Allow me to digress for a moment to talk about the show’s source material– George R. R. Martin’s five (and counting– c’mon, George, Rome was built faster than this) books of the A Song of Ice and Fire series.  Admittedly the show long ago diverged from the precise story- line of the books, but the universe Martin created, and the general story arc, remain its guidance system.  It is well known that Martin has drunk deeply from the well of history to inform his work, and particularly the history of Medieval Britain.  And part of that historical understanding is that the rules about sexuality, consent and incest that nowadays we think are set in stone were often very, very different in ancient or medieval societies.

Take, for example, age of consent.  In Martin’s universe, girls who have their first menses are immediately considered marriage material, which means thirteen year-olds are getting married.  In the books, Dany is, in fact, thirteen when she marries Khal Drogo (this was changed in the show to sixteen, for obvious legal reasons).   This attitude is distinctly at odds with modern sensibilities, but was actually common in previous eras, and is still prevalent in certain non-Western societies.  And the shift in Western attitudes is actually a comparatively recent phenomenon– the age of consent in Texas was ten– ten—  as recently as 1880, and that was not unusual among American states in that period.

Even what has been considered incest has varied from time to time and place to place.  Before the American Civil War it was legal in every state for first cousins to wed.  It still is in some states (e.g. California) while it is restricted in some and outright illegal in others (Texas– go figure).

Bear in mind, as well, the cross-cultural weirdness of how elites and nobles in different eras and cultures determined who could get hitched to who.  It’s well-known that the rulers of Ancient Egypt and Pre-Conquest Peru both permitted brothers and sisters of royal lineages to marry, to keep bloodlines “royal”.  Martin drew on this history directly when he created the Targaryens, whose kings often wed their own sisters.

And then there is the startling institution of “avunculate marriage“, which was a piece of history unknown to me before I started thinking about this subject.  Apparently this custom had a heyday among European royals in the Middle Ages and afterwards, in which uncles and nieces, and occasionally aunts and nephews (ding!) were wed to one another, again in the interest of keep bloodlines pure, and wealth and power in the family.  Unfortunately, it had the at least occasional effect of producing children with major mental and physical defects, such as Carlos II, the last Hapsburg king of Spain–

Rey_Carlos_II
Poor guy…not his fault his parents were uncle and niece….

Rather more startling, avunculate marriage is actually legal, sometimes with restrictions, in several modern countries, including Russia, Argentina, and the Netherlands.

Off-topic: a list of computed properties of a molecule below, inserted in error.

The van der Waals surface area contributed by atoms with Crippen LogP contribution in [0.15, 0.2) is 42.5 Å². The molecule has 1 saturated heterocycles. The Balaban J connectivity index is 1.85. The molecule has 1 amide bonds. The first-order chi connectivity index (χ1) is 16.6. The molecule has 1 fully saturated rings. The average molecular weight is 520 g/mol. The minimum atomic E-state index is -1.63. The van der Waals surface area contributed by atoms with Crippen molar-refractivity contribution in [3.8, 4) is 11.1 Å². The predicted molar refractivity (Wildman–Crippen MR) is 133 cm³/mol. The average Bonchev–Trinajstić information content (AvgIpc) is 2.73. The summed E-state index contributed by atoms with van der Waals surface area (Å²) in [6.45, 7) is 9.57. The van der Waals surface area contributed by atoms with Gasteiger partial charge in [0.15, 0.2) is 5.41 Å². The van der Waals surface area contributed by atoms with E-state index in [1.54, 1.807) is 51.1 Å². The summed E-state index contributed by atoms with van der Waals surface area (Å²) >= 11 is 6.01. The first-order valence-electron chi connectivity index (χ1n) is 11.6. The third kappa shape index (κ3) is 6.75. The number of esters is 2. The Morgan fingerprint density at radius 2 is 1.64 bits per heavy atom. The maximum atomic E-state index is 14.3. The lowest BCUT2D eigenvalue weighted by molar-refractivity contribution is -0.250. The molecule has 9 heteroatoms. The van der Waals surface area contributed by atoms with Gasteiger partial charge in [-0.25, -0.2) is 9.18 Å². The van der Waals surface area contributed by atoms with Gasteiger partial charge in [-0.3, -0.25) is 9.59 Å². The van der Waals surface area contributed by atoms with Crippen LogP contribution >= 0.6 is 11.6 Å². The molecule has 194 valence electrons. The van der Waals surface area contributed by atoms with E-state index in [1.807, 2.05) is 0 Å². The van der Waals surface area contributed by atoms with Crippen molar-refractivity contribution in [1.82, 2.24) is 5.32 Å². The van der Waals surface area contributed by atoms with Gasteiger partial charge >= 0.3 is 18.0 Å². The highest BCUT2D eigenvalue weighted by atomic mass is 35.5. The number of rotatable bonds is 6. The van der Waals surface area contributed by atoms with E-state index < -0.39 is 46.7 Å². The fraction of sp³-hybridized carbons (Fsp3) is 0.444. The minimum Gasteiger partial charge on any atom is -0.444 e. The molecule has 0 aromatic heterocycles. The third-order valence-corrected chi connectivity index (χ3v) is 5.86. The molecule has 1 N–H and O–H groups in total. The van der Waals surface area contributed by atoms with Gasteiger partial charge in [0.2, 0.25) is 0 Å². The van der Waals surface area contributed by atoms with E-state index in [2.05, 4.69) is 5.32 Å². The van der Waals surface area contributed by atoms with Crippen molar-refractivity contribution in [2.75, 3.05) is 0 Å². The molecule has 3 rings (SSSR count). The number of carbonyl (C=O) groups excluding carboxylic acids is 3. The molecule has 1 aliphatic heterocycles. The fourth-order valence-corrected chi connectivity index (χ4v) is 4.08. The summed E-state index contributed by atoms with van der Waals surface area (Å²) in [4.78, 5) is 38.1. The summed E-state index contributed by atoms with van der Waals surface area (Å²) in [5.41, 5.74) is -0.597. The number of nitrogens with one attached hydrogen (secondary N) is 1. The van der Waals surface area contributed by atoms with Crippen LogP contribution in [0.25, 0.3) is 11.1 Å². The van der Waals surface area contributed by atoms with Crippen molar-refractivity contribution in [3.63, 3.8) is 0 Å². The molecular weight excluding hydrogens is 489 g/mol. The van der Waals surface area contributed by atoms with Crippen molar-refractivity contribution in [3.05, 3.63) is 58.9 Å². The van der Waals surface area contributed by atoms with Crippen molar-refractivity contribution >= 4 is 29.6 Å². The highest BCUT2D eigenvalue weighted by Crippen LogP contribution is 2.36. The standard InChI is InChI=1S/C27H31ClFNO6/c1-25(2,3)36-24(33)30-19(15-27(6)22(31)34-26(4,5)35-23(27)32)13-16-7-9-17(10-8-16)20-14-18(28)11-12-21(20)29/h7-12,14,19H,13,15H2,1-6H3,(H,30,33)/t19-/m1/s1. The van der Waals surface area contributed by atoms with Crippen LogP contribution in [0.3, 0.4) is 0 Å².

Give me just a second– gotta slow down my brain’s RPMs.  Whew, that makes me dizzy….

Okay, so what does this all mean for Dany and Jon, two fictional characters in a fictional universe with way different rules about sex and marriage and such like?  And how wound up should we get that these two probably related characters may– and it’s still just potential at this point, folks– be doing the mambo sometime in the near future?

In all of this the saving grace is that there is no hint or suggestion of abuse, which, aside from genetic risks, is the most destructive aspect of sex between close kinsfolk.  Dany and Jon are consenting adults, even by American standards, and doubly so by Westerosi.  They have met as equals, however much Dany wants Jon to bend the knee, and the story-line so far gives every indication that their mutual respect and attraction will grow.  If Jon’s little secret never came out they would have nothing to cloud their budding relationship, aside, that is, from civil war, invasion, winter, the Night King and his hordes of White Walkers and undead.  You know, the little things that every couple has to put up with.

I think, in the final analysis, fans of the show (including me), whether pro-Dany-Jon or anti, all need to take a big calm pill and chill out.  This is fiction– moreover, it’s fiction about a time and place with its own rules.  We need to trust Martin and the showrunners Benioff and Weiss to take us where the story needs to go.

Of course, given that this is Game of Thrones, where heartbreak and disappointment are daily meat and drink, this may all be a lot of worrying about a whole lot of not much.  Westeros is not devoid of rules about incest– certainly Jaime and Cersei’s relationship is widely censured.  It may be that Dany and Jon will get really close, only to pull back with the aforementioned heartbreak and disappointment when Jon’s true heritage is revealed.  That’s one way this could go.  Another way, and maybe more likely, is that they establish a relationship, and then one of them (I’m betting Jon) dies heroically/tragically/spectacularly in the show’s finale, or close to it.  Either way, given the nature of this show and its willingness to impose suffering on its characters, the odds are way stacked against Dany and Jon walking hand-in-hand off into the sunset in the closing minutes of Season Eight, Episode Six.

And if, by chance, they do– well, I think I could deal with that.

So….everybody calm down (me, too).  Let the story unfold.  And brace yourself.

Later.

 

 

A few somewhat more focused thoughts on Game of Thrones

I’m going to have to start numbering these puppies or something.

***Spoilers***Spoilers***Spoilers***Spoilers***Spoilers***

Episode Four  was so epic that it just keeps on giving.  I’ve already stated my opinion that this sequence is one of the greatest battles ever on TV, and probably one of the greatest in any sort of cinematic presentation, period.  The editing and beats just keep you riveted to the screen, and our prior commitments to characters on both sides leave us in an ambiguous state of wanting everyone to win, or at least survive, simultaneously.